America celebrates its birthday on July 4th each year. Typically, it is a festive occasion, with fireworks, parades, and barbecues. All of this is fine, and it is nice to celebrate during the good times. However, there is also a gravity to the day, often overlooked amid all the excitement, and the deeper meaning of this holiday is worth exploring.
Much has been said about the American Revolution and its aftermath, but I’d like to suggest two exceptional pieces on the subject. The first is a speech given by Mark Twain in 1907, enumerating the steps that were necessary to secure the America we know today. For Twain, our Fourth of July is not a stand-alone event, but one which occurred as the natural result of an impulse that began with the Magna Carta, a document created more than 800 years ago that attempted to hold the king accountable to the law, and to protect the rights of all free men. The second is a speech entitled “What to the Slave is the Fourth of July?” given by Frederick Douglass in 1852. Douglass was born a slave and knew all too well the unfulfilled promises of the Declaration of Independence—promises that, it could be argued, America has still failed to honor in their totality. Both pieces are linked below.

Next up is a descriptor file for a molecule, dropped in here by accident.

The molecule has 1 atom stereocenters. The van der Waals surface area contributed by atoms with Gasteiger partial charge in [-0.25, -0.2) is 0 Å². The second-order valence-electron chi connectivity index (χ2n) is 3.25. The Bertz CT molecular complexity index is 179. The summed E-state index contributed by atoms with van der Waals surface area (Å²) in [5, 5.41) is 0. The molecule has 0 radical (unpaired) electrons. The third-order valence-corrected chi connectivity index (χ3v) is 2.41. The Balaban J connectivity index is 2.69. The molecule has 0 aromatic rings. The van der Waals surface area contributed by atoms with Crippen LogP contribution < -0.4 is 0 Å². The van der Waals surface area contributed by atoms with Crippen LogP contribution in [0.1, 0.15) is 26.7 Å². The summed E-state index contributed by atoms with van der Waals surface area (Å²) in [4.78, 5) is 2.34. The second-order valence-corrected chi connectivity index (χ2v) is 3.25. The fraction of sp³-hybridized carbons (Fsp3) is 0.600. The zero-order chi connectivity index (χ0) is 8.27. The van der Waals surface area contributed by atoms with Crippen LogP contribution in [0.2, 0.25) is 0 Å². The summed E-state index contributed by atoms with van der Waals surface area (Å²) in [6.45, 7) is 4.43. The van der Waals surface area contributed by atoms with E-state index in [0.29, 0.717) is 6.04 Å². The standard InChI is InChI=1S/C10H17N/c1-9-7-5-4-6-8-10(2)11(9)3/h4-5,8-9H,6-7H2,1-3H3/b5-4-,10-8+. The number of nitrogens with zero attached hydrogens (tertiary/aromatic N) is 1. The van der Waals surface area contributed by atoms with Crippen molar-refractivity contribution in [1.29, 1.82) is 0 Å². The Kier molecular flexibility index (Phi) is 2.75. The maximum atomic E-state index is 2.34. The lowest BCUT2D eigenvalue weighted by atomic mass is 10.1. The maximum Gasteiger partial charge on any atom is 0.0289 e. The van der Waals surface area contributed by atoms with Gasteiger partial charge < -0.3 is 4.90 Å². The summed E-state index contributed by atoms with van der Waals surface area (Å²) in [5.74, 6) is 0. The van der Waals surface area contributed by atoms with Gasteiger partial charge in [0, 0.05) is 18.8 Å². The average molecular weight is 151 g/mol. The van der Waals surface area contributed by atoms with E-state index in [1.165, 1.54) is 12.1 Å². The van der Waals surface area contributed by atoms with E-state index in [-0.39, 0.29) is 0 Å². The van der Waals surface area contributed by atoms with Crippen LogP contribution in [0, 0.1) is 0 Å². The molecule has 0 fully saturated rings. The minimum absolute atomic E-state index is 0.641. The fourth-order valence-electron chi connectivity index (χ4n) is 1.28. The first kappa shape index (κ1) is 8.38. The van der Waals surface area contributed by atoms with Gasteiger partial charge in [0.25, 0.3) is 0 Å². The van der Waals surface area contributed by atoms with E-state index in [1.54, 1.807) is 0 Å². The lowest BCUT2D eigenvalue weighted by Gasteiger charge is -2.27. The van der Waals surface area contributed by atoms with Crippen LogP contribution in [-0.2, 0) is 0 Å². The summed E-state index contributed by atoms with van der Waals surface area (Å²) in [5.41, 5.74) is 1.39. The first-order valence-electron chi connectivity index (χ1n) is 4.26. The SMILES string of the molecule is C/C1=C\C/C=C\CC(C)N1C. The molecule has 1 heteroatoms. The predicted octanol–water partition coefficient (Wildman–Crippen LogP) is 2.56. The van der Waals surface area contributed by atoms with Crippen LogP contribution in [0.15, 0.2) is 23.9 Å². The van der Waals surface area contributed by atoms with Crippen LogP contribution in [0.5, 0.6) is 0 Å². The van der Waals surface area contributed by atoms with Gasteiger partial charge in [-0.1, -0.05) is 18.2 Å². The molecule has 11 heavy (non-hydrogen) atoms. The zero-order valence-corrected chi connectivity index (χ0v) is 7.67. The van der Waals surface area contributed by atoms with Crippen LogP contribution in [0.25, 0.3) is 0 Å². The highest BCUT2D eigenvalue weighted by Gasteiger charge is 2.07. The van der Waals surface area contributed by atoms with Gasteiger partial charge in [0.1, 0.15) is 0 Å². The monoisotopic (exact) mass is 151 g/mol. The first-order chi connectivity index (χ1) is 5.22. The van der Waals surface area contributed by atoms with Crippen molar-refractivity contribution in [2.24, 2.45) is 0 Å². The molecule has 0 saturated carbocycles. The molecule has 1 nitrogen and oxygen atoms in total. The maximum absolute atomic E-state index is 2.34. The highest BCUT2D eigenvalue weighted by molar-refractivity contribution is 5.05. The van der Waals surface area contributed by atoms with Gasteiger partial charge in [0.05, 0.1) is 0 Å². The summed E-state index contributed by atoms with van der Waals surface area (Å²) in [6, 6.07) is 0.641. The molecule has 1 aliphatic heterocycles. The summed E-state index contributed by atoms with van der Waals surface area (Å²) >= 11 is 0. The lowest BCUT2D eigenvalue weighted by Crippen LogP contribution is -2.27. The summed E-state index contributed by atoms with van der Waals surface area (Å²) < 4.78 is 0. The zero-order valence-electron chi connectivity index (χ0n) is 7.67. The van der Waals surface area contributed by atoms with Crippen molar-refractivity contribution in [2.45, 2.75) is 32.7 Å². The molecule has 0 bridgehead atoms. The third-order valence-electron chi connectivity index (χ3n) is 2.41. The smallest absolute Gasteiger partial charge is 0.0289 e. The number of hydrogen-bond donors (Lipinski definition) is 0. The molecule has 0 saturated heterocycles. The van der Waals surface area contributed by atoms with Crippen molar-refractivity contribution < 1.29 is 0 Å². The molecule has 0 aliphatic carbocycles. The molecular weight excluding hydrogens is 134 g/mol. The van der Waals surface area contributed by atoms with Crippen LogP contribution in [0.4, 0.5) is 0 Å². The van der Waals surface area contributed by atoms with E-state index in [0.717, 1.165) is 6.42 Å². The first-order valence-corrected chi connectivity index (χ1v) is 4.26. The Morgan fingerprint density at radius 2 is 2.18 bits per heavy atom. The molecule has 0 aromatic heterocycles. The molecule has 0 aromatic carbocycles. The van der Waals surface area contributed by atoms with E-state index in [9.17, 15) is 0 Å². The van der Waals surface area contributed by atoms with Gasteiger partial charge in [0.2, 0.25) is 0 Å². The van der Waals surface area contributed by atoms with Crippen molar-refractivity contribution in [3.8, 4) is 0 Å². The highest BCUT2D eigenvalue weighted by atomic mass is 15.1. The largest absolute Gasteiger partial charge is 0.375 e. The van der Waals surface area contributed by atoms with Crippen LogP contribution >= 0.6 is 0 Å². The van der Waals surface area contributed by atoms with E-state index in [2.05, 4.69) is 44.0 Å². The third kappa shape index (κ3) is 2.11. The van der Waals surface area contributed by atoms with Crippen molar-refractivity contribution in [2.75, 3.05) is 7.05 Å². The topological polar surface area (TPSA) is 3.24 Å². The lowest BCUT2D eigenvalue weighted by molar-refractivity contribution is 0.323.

The freedoms we cherish here in America sometimes feel tenuous. It is always worth looking back at where we came from, but also to look towards the future and the nation we would like to build for future generations. America may have its detractors, but it stands unique among the countries of the world in its quest to ensure the freedom and dignity of all its citizens. Sometimes it fails at this monumental task, but just as often it succeeds—and that is something worth celebrating!